John Leo
"Sound and Fury" is an Oscar-nominated documentary on the controversy over cochlear implants, the technology that allows deaf people to hear. Why is there a dispute? Because many deaf people now view themselves as an identity group under assault from the hearing world.

Cochlear implants, which work best with children, are viewed as an example of intolerance and aggression that remove deaf children from their culture, just as missionaries once took Indian children from their tribes and put them in Christian boarding schools. In "Sound and Fury," a deaf Long Island couple refuse to let their 5-year-old daughter get a cochlear implant. The father has a lament: "If the technology progresses, maybe it's true that deaf people will become extinct, and my heart will be broken."

This is a poignant moment. The parents know that if they approve the implant, they will lose their daughter to a wider world they can never enter (and don't want to enter). The daughter would go to a hearing school and have hearing friends, to the probable exclusion of her family. But the plain fact is that the parents are preventing a cure for deafness for ideological reasons. An upside-down logic is at work here: helping a girl to hear is an attack on her and her culture, as many voices in the film keep insisting.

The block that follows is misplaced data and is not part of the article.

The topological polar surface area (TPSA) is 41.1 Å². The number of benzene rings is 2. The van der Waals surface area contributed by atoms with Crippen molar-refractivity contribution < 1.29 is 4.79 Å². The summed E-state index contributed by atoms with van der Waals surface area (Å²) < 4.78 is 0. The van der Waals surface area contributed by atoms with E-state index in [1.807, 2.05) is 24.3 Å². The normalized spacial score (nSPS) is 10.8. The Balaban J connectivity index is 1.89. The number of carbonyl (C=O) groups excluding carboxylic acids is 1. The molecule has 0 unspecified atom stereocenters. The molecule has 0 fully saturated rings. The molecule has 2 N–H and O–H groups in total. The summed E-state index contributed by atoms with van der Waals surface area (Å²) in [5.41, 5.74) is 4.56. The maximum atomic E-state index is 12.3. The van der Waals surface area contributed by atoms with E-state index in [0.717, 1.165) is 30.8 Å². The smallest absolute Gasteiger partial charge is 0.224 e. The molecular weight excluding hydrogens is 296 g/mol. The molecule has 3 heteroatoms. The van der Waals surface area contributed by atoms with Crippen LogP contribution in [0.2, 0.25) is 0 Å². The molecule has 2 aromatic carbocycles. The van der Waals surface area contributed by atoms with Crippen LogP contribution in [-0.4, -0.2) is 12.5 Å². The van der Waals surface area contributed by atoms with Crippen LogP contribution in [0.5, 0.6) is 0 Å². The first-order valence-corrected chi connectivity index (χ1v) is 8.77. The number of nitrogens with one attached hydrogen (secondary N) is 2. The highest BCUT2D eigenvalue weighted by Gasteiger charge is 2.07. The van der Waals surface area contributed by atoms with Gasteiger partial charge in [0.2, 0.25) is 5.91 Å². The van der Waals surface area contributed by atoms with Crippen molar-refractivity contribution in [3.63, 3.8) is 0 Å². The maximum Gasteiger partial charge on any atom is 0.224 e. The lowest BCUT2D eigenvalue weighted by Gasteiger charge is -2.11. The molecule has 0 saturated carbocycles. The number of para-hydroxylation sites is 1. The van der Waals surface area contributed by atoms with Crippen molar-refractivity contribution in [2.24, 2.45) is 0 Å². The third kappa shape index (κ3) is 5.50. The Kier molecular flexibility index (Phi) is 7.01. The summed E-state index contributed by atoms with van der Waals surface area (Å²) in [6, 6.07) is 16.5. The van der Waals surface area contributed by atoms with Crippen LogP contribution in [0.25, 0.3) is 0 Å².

As columnist Cathy Young writes in Reason magazine, this is an example of how "the celebration of difference and pluralism has brought modern western culture to the brink of lunacy." In the movie, the father talks of how "peaceful" it is to live in a world of total silence. This defense mechanism, Young says, is shockingly treated as a serious argument these days, particularly among the intellectual elites. Once deaf people are defined as a cultural group, not inferior to hearing culture, then any move by hearing people to correct deafness is illegitimate. This follows from the belief, now widely held in the academic world, that all cultures and all arguments are equal.

In his book "The Mask of Benevolence," Northeastern University psychologist Harlan Lane lays out the argument that American deaf people have been oppressed and "colonized" like Third World countries taken over by European powers. There is a great deal of talk about "the medicalization of cultural deafness" and the blundering "audist establishment" (the hearers). This kind of thinking earned him a MacArthur Foundation "genius" award, proving once again that if you wish to become a MacArthur version of a genius, bizarre multicultural ideas can be quite helpful.

John Leo

John Leo is editor of and a former contributing editor at U.S. News and World Report.

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